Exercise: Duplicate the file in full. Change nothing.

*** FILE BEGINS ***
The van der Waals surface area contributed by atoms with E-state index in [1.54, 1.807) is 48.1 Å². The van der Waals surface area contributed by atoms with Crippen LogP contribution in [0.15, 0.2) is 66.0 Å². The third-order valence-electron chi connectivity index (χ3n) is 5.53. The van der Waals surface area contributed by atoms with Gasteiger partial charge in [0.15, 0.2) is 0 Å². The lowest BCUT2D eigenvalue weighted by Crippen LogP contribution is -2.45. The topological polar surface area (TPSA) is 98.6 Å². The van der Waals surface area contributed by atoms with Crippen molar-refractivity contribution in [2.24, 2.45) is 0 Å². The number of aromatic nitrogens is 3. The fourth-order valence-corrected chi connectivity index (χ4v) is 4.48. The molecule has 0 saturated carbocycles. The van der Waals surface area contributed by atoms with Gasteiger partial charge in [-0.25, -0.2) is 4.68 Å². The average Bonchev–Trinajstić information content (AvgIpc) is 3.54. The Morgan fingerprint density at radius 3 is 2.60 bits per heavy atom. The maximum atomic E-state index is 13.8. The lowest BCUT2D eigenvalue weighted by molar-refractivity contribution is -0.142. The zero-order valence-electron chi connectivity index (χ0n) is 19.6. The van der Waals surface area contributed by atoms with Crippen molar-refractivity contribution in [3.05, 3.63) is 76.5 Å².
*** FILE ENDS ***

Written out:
The van der Waals surface area contributed by atoms with E-state index in [1.54, 1.807) is 48.1 Å². The van der Waals surface area contributed by atoms with Crippen LogP contribution in [0.15, 0.2) is 66.0 Å². The third-order valence-electron chi connectivity index (χ3n) is 5.53. The van der Waals surface area contributed by atoms with Gasteiger partial charge in [0.15, 0.2) is 0 Å². The lowest BCUT2D eigenvalue weighted by Crippen LogP contribution is -2.45. The topological polar surface area (TPSA) is 98.6 Å². The van der Waals surface area contributed by atoms with Crippen molar-refractivity contribution in [2.24, 2.45) is 0 Å². The number of aromatic nitrogens is 3. The fourth-order valence-corrected chi connectivity index (χ4v) is 4.48. The molecule has 0 saturated carbocycles. The van der Waals surface area contributed by atoms with Gasteiger partial charge in [-0.25, -0.2) is 4.68 Å². The average Bonchev–Trinajstić information content (AvgIpc) is 3.54. The Morgan fingerprint density at radius 3 is 2.60 bits per heavy atom. The maximum atomic E-state index is 13.8. The lowest BCUT2D eigenvalue weighted by molar-refractivity contribution is -0.142. The zero-order valence-electron chi connectivity index (χ0n) is 19.6. The van der Waals surface area contributed by atoms with Crippen molar-refractivity contribution in [3.05, 3.63) is 76.5 Å².